"Often there is a level of resistance because patients do not want to hear that depression is the cause of their pain," says Woodhouse. "So we approach it from a position of empathy." The students explained to the patient that while anxiety and depression play a role, pain can exacerbate them and pain meds won't help.

The second part of the intervention involves explaining to the patient that while they in fact might require pain medications, the ED is not the best place to receive them. "We tell them that if they have a primary care provider, that is the best place for them," says Woodhouse. "Many people do not have one, so we were able to set up a contract with primary care providers in the community who were willing to take on these patients on a rotating basis."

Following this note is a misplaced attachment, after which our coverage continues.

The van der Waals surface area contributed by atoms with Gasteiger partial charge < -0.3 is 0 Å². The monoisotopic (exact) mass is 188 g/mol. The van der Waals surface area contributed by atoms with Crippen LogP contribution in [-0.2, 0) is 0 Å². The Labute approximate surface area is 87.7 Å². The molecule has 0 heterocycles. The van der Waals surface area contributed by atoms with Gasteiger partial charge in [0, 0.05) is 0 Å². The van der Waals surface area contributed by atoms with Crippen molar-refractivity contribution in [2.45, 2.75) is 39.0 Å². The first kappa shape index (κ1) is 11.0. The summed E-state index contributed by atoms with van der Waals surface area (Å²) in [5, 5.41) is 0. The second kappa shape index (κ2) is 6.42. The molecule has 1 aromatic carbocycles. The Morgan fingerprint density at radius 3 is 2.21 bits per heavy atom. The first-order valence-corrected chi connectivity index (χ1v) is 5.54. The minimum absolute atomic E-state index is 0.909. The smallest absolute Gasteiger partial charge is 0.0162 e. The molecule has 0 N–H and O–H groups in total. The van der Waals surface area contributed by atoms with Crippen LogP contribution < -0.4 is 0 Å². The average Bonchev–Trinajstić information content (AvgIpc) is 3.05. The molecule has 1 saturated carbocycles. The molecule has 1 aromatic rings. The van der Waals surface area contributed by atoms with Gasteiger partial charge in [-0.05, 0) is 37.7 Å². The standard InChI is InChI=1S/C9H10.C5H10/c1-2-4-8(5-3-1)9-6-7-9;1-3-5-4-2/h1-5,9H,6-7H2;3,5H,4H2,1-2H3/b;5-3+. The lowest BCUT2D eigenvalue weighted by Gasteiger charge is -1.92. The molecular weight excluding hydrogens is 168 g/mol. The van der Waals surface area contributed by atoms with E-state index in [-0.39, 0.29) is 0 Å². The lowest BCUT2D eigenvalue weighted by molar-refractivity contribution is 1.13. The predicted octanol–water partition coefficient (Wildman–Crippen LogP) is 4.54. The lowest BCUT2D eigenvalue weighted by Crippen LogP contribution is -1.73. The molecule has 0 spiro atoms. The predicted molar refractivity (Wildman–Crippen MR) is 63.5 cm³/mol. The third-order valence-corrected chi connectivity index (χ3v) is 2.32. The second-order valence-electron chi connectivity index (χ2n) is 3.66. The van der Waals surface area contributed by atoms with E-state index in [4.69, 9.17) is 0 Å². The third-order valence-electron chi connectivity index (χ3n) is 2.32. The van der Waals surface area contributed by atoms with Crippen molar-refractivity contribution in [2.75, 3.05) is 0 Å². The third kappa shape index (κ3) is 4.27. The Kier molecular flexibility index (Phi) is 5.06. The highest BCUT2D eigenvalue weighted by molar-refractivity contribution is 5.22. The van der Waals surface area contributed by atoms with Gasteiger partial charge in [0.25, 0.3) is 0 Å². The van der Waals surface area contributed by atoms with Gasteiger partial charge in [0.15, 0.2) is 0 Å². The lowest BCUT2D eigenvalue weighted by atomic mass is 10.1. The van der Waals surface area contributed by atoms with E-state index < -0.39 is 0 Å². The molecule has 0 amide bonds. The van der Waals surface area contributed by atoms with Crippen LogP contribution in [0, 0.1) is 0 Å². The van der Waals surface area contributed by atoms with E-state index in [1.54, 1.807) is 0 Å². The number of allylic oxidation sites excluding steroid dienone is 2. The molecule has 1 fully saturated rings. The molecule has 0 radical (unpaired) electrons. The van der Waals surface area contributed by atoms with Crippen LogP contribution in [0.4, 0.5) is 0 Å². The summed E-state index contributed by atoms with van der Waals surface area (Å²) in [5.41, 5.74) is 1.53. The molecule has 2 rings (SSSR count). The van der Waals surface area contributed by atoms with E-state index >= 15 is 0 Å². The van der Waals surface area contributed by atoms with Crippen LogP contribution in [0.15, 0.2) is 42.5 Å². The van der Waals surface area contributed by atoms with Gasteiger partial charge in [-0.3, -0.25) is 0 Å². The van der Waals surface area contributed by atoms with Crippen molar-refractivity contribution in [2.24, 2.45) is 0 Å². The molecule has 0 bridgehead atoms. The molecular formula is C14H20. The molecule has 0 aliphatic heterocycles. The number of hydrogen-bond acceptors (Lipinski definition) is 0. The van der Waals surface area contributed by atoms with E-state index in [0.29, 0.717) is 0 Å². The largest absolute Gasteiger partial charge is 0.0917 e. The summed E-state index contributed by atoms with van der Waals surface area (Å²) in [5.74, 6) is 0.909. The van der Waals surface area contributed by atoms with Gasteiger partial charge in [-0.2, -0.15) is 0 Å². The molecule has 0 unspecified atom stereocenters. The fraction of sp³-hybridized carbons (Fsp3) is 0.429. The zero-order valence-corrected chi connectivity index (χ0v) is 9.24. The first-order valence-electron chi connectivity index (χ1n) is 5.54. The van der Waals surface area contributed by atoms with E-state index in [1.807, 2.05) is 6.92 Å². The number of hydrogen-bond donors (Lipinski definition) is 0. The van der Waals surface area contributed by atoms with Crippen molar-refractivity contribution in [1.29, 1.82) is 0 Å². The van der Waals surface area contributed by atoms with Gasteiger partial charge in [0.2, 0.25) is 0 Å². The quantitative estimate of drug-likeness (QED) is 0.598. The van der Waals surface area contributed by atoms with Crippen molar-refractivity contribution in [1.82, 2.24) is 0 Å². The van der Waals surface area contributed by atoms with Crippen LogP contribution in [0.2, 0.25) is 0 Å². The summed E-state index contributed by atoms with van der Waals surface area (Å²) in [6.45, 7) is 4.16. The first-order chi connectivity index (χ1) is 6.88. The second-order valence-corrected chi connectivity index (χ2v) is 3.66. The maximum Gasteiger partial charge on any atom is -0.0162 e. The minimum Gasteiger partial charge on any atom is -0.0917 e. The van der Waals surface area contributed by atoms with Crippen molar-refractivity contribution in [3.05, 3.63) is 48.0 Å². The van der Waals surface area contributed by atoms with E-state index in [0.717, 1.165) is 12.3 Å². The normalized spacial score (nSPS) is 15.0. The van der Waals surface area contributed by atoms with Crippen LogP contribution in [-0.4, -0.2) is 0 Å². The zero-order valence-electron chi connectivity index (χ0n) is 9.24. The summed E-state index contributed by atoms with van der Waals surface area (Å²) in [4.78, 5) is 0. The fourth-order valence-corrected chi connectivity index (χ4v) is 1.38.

When patients left the ED, they received information on chronic pain and materials on the psychological management of pain and letters saying they should go to primary care providers. These patients were tracked, and if they continued as "frequent flyers," they would get a second letter stating more strictly that they needed to go to a primary care provider and that the hospital reserved the right to not continue opioids. A third letter, if necessary, stated that they would not receive opioids at the hospital.

"This is a confounding variable and had a powerful effect," says Woodhouse.